Following from our own and others’ research, we reasoned that wealthier individuals should respond more positively to charitable appeals that emphasize agency (the pursuit of personal goals) as compared to charitable appeals that emphasize communion (the pursuit of shared goals). To provide an initial test of this idea, in a recently published paper, we conducted three experiments with working adults from a diverse range of socioeconomic backgrounds [18]. In each study, we measured participants’ annual household income and examined how the wording of solicitations influenced charitable donation decisions. Across these studies, we found that messages focusing on agency (vs. communion) increased charitable donations for individuals with household incomes above $90,000 USD.

While informative, this research has two features that limit our ability to assume that our messaging strategy could be successfully applied in the real world. First, our research relied on the use of controlled studies, where participants knew that their responses were being recorded. Although we allowed them to make their donation decisions in private, people often act differently when they know that their behavior is being studied [19]. Second, our approach entailed asking participants to report their household income, which is sensitive, private information that may often be unavailable to organizations soliciting donations.

To overcome these limitations, we conducted a naturalistic field experiment with over 12,000 respondents during an annual fundraising campaign. Importantly, potential donors did not know that their responses were being recorded as part of a study. Rather than asking donors to report their own wealth, we used an indirect indicator that is readily available to organizations: the median household income in respondents’ zip code. The current study therefore enables an externally valid field test of the idea that agentic (vs. communal) appeals could encourage charitable giving among the affluent.

The current study was conducted in parallel with two independent investigations examining the impact of donor choice on the charitable giving behavior of alumni. In one field experiment [20], researchers randomly assigned 32,174 alumni of an Ivy League university in the US to receive one of two mail-outs. Alumni either received a standard mailer or a mailer that allowed participants to choose one of the four priorities of the university’s fundraising campaign that was most important to them. In this experiment, the richest five percent of alumni donated $12.07 more on average when they were assigned to the “choice” vs. control condition. In another field experiment [21], researchers randomly assigned 10,600 alumni of a large public research university in the US to receive one of two mail-outs. Alumni either received a standard mailer or a mailer that allowed them to direct their giving to one of two university fundraising campaigns. In this experiment, alumni who were able to direct their giving donated $7.61 more on average than alumni who received the standard mailer. Together, these field experiments provide evidence that appeals that provide donors with a sense of agency by presenting choice over elements of the donation decision can increase charitable giving. The first experiment also suggests that this approach may be the most effective among those with the greatest capacity to give.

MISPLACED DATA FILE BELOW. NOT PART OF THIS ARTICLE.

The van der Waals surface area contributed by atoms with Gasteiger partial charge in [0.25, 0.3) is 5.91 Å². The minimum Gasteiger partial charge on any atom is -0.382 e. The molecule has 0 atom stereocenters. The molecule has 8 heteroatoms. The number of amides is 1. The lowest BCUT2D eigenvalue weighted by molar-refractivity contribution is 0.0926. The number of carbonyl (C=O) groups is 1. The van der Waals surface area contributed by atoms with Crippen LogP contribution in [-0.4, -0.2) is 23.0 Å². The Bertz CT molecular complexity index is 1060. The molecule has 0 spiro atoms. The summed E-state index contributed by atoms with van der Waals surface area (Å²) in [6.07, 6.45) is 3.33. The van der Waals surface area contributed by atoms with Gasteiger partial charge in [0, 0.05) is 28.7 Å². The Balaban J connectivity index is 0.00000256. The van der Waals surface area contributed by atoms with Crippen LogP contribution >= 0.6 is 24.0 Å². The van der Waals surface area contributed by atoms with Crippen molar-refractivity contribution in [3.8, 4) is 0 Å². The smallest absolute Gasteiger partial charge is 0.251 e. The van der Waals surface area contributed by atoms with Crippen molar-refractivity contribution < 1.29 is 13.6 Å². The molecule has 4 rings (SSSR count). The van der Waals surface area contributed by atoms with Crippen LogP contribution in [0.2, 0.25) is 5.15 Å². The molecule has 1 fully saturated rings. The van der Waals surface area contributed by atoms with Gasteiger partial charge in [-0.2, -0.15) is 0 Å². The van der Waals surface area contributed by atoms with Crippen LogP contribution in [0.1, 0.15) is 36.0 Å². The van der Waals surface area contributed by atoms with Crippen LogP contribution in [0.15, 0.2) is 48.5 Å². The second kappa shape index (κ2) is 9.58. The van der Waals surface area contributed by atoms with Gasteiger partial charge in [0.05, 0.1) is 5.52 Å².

Of course, it is not always possible to provide donors with a feeling of choice over the outcome of their donations. Thus, in the current study, we examined whether simply changing the language of the appeal might also be effective at encouraging charitable giving. Specifically, we manipulated the language of the appeals used during an annual fundraising campaign at an elite university in the US, and examined whether agentic (vs. communal) messages increased charitable giving.

Following from [20], it is possible that agentic (vs. communal) messages would increase charitable giving only among the wealthiest donors in our study. We therefore might expect to observe an interaction between message frame and wealth to predict donation amount. However, [18] find that agentic (vs. communal) messages are more effective for respondents with incomes above $90,000 USD. Because we conducted our experiment with a large sample of wealthy alumni from an elite business school, it is possible that we might observe a main effect of the agentic (vs. communal) message on donation amount. In light of these two competing possibilities, we examined whether the agentic (vs. communal) message had an overall positive effect on the amount donated to the campaign and whether the agentic (vs. communal) message was only effective among the wealthiest participants in our sample. Consistent with the first possibility, agentic (vs. communal) messages had an overall positive effect on amount donated in this study. We now describe the study methods and results in more detail.